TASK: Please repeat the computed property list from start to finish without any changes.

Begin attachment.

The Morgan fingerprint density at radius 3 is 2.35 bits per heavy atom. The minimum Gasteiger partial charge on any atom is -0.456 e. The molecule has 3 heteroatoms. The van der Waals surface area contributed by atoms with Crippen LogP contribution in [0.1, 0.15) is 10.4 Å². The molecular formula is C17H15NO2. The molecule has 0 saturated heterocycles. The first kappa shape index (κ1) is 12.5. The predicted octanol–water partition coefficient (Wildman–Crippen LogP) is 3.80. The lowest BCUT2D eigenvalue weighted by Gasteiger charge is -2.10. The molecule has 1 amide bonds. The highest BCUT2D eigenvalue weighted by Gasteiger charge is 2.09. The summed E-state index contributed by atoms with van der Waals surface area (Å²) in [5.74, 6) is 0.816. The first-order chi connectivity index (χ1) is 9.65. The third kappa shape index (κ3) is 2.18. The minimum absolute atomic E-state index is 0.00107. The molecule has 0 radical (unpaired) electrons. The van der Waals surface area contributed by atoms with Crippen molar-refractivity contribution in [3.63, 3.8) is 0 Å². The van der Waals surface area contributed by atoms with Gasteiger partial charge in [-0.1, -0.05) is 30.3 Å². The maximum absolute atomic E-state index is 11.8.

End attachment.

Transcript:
The Morgan fingerprint density at radius 3 is 2.35 bits per heavy atom. The minimum Gasteiger partial charge on any atom is -0.456 e. The molecule has 3 heteroatoms. The van der Waals surface area contributed by atoms with Crippen LogP contribution in [0.1, 0.15) is 10.4 Å². The molecular formula is C17H15NO2. The molecule has 0 saturated heterocycles. The first kappa shape index (κ1) is 12.5. The predicted octanol–water partition coefficient (Wildman–Crippen LogP) is 3.80. The lowest BCUT2D eigenvalue weighted by Gasteiger charge is -2.10. The molecule has 1 amide bonds. The highest BCUT2D eigenvalue weighted by Gasteiger charge is 2.09. The summed E-state index contributed by atoms with van der Waals surface area (Å²) in [5.74, 6) is 0.816. The first-order chi connectivity index (χ1) is 9.65. The third kappa shape index (κ3) is 2.18. The minimum absolute atomic E-state index is 0.00107. The molecule has 0 radical (unpaired) electrons. The van der Waals surface area contributed by atoms with Crippen molar-refractivity contribution in [3.63, 3.8) is 0 Å². The van der Waals surface area contributed by atoms with Gasteiger partial charge in [-0.1, -0.05) is 30.3 Å². The maximum absolute atomic E-state index is 11.8.